Background: Studies suggest that statins decrease mortality in COPD patients but it is unknown which patients might benefit most. Objectives: We investigated whether statins were associated with reduced mortality in COPD patients and whether effects differed according to baseline high-sensitivity C-reactive protein (hsCRP) concentration, a marker of systemic inflammation. Methods: This nested case-control study was part of the Rotterdam Study, a prospective population-based cohort study among 7983 subjects ≥ 55 years. Using automated pharmacy records, we evaluated statin use of 363 cases (COPD patients who died during follow-up of 17 years) with 2345 age and sex matched controls (COPD patients who survived the follow-up period of the index case). Results: Compared to never use, long-term statin use (>2 years) was associated with a 39% decreased risk of death in COPD patients. Stratified according to the level of systemic inflammation, long-term statin use was associated with a 78% reduced mortality if hsCRP level > 3 mg/L, versus a non significant 21% reduced mortality if hsCRP level ≤ 3 mg/L. Conclusions: Statin use is associated with a beneficial effect on all-cause mortality in COPD, depending on the baseline level of systemic inflammation.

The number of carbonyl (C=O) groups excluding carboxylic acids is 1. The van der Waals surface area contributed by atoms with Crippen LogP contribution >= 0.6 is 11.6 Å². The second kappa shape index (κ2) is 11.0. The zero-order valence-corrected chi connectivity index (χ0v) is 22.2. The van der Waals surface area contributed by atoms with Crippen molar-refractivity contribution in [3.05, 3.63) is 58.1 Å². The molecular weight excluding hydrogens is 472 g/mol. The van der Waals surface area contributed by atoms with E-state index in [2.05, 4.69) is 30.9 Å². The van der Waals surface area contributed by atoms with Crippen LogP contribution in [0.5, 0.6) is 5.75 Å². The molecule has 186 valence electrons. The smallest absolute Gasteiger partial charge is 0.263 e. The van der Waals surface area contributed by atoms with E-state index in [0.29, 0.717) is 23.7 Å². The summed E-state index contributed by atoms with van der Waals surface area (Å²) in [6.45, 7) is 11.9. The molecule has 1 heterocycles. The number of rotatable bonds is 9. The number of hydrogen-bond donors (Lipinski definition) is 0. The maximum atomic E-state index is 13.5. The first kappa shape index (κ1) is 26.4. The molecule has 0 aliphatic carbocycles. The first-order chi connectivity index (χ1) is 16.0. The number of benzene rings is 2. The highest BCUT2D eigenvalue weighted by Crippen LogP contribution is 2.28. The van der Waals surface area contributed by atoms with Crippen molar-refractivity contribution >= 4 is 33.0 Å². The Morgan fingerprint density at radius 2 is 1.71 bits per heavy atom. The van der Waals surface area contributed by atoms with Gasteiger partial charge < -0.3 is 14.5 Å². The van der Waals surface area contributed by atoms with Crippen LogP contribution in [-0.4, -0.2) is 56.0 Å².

, , , , , , , , , , , , , , , , , , , , , , ,,
Pulmonary Pharmacology and Therapeutics
Erasmus MC: University Medical Center Rotterdam

Lahousse, L, Loth, D.W, Joos, G.F, Hofman, B, Leufkens, H.G.M, Brusselle, G.G, & Stricker, B.H.Ch. (2013). Statins, systemic inflammation and risk of death in COPD: The Rotterdam study. Pulmonary Pharmacology and Therapeutics, 26(2), 212–217. doi:10.1016/j.pupt.2012.10.008